- Dragonheart: Though it is initially assumed that Prince Einon being revived by a portion of Draco's heart to have turned him bad, he eventually reveals that he was evil before that, and in fact played Bowen for a fool to learn how to fight.
- Alien. Ash is revealed to be a robot, working for The Company to bring an alien back, at the expense of the other crew members if necessary.
- Ferriman in Ghost Ship poses as a meek weather service pilot to lure the crew of the Arctic Warrior to the Graza. He proves himself useful throughout the film and even seemingly saves Epps from an insane Murphy, but it's all an act. He's actually working for Hell and started the massacre on the Graza. It's implied he's done this many times over, with the fresh bodies in the laundry room being from a previous crew he led into the trap.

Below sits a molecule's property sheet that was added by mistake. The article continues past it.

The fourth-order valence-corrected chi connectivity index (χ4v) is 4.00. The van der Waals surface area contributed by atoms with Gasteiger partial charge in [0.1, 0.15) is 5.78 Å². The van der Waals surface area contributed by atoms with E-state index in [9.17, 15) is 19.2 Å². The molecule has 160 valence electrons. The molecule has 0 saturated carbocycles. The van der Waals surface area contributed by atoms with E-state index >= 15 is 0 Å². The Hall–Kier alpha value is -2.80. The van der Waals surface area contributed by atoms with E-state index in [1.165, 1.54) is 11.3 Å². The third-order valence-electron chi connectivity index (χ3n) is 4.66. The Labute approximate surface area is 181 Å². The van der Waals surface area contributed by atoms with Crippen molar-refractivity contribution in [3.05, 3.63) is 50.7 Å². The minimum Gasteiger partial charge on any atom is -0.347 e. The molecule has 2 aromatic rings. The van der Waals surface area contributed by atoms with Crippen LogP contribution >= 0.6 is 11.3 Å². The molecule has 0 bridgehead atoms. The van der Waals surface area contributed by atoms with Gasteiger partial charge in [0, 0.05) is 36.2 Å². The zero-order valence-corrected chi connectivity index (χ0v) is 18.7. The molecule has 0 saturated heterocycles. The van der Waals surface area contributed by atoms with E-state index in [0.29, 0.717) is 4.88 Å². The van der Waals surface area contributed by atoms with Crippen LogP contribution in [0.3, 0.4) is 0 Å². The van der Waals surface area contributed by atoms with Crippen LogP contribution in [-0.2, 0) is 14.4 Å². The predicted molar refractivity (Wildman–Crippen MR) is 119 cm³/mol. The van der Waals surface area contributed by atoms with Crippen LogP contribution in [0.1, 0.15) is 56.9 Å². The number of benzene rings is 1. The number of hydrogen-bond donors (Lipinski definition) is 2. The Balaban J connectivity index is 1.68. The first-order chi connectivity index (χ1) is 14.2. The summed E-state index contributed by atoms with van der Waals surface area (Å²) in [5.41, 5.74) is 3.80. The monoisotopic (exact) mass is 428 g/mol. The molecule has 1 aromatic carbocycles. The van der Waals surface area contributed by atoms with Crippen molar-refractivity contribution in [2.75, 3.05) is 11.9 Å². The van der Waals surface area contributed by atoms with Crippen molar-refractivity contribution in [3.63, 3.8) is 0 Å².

- X2: X-Men United: Magneto, who, right after saving the mutants of the world, can't resist seizing the opportunity to use Stryker's technique against humanity.
- Star Trek Into Darkness: Admiral Marcus gives off the impression that he's a Reasonable Authority Figure. He's actually an Insane Admiral who worked with and tortured former Evil Overlord Khan Noonien Singh. Marcus also wanted to sacrifice the crew of the Enterprise just so he could jump start a war with the Klingons.
- Miranda Tate/Talia al Ghul in The Dark Knight Rises. Not too surprising if you catch a certain Chekhov's Gun, but it's a blink-and-you-miss-it shot and easily overlooked.
- On a large scale, in Captain America: The Winter Soldier we learn that SHIELD as an organization was Evil All Along, having been infiltrated by the Nazi organization HYDRA ever since SHIELD's creation at the end of WWII.